With the increase in masonry strength, the bearing capacity and stiffness of the structure increase, but the structural ductility decreases in the case of rigid connection and partial infill.

(2) For the structure with masonry compression strength of 2MPa, a relatively larger plastic strain appears on the column end and the beam end, and bending failure occurs. For the structure with masonry compression strength of 2.5MPa and 3MPa, the maximum value of plastic strain appears at the centre of the free segment of the right column, and shear failure occurs in the column. This may be attributed mainly to the increase in the lateral constraint of the infill wall to the column with the increasing in masonry compression strength. When the masonry compression strength increases to a certain extent, the clamping effect of the wall to the frame column increases, and the shear span ratio of the column free segment reduces, leading to an increase in stiffness and decrease in energy dissipation capacity. In the end, the stirrups yield ahead of the longitudinal reinforcements owing to insufficient shear capacity and short column effect.

(3) The reason for the reduction in the structure ductility is that the short column effect causes brittle shear failure associated with the low deformation capacity of the structure in the case of a strong infill wall surrounded by a weak frame.

(4) For the infill wall, the diagonal strut mechanism is evident, and the plastic deformation is concentrated mainly on the infill diagonal from the loading corner to the bottom of the left column.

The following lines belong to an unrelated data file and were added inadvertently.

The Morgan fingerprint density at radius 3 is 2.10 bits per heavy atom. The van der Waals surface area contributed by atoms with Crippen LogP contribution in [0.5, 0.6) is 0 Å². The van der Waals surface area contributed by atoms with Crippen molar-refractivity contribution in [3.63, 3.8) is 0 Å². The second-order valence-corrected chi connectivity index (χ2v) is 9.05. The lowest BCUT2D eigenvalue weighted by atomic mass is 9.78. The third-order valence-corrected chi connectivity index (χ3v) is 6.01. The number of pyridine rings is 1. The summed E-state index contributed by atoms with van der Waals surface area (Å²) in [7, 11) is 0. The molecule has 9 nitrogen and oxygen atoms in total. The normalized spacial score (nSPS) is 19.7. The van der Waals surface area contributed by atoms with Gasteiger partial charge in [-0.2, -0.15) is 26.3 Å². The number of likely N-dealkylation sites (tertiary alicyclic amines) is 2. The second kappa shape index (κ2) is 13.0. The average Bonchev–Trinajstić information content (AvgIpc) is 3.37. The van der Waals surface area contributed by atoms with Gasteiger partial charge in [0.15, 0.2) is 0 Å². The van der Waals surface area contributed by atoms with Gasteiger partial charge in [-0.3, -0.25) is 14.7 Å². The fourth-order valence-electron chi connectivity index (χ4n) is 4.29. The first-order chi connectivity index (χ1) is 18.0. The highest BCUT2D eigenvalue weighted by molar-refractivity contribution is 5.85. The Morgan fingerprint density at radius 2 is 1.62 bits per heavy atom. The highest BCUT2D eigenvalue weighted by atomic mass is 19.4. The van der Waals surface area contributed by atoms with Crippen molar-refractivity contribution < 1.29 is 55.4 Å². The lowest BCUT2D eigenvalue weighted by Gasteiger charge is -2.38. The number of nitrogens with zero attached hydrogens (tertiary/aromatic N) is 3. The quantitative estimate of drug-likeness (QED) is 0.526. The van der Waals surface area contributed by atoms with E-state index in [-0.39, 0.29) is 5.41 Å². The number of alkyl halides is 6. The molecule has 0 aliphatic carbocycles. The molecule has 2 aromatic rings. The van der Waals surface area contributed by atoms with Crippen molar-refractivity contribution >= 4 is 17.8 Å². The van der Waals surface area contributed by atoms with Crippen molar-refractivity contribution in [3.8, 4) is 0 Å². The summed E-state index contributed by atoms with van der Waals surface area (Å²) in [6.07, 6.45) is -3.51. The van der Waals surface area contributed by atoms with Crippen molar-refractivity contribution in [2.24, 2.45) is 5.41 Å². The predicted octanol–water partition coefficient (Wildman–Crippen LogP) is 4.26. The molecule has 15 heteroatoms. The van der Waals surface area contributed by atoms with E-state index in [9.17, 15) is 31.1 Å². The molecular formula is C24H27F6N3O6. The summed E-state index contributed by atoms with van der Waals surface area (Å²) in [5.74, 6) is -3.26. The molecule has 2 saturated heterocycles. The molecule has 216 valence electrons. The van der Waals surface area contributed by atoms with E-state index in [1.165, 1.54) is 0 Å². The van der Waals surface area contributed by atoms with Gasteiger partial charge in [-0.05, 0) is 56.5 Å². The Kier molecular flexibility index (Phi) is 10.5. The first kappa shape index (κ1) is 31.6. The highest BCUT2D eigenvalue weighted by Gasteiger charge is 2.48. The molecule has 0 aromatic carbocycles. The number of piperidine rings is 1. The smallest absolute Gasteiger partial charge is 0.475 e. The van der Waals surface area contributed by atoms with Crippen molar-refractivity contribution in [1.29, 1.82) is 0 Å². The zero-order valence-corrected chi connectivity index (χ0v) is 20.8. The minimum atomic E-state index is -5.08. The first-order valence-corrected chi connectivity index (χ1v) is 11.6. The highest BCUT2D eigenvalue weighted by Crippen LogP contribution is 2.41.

The values of the shear bearing capacity ratio of the frame column to the infill wall for the three models are listed in Table 5. From the results, a value of 2.0 is suggested for the critical shear bearing capacity ratio (ξ0) in the case of a partially infilled frame with rigid connection.

Table 5: Shear bearing capacity ratio of the frame column to the infill wall (ξ).
3.3. Influence of Infill Height on the Failure Mode of the Structure in the Case of Rigid Connection

Investigations were conducted for infill heights of 0 mm, 300 mm, 600 mm, 900 mm, and 1230 mm and masonry strengths of 2MPa and 3MPa used in the finite element models. The filling rate is defined as the ratio of infill height to the clear height H of the frame column. The filling rates used in the investigation were 0, 0.25, 0.5, 0.75, and 1, respectively, for the five infill heights mentioned above. The load-displacement curves of the models are shown in Figure 18. The plastic strain in the bare frame for loads up to the ultimate bearing capacity is shown in Figure 19 and that in the partially infilled frames is shown in Figures 2023.

Figure 18: Load-displacement curves.
Figure 19: Plastic strain in bare frame.
Figure 20: Plastic strain in frames partially infilled with masonry ( = 2MPa).
Figure 21: Plastic strain in infill walls ( = 2MPa).
Figure 22: Plastic strain in frames partially infilled with masonry ( = 3MPa).
Figure 23: Plastic strain in infill walls ( = 3MPa).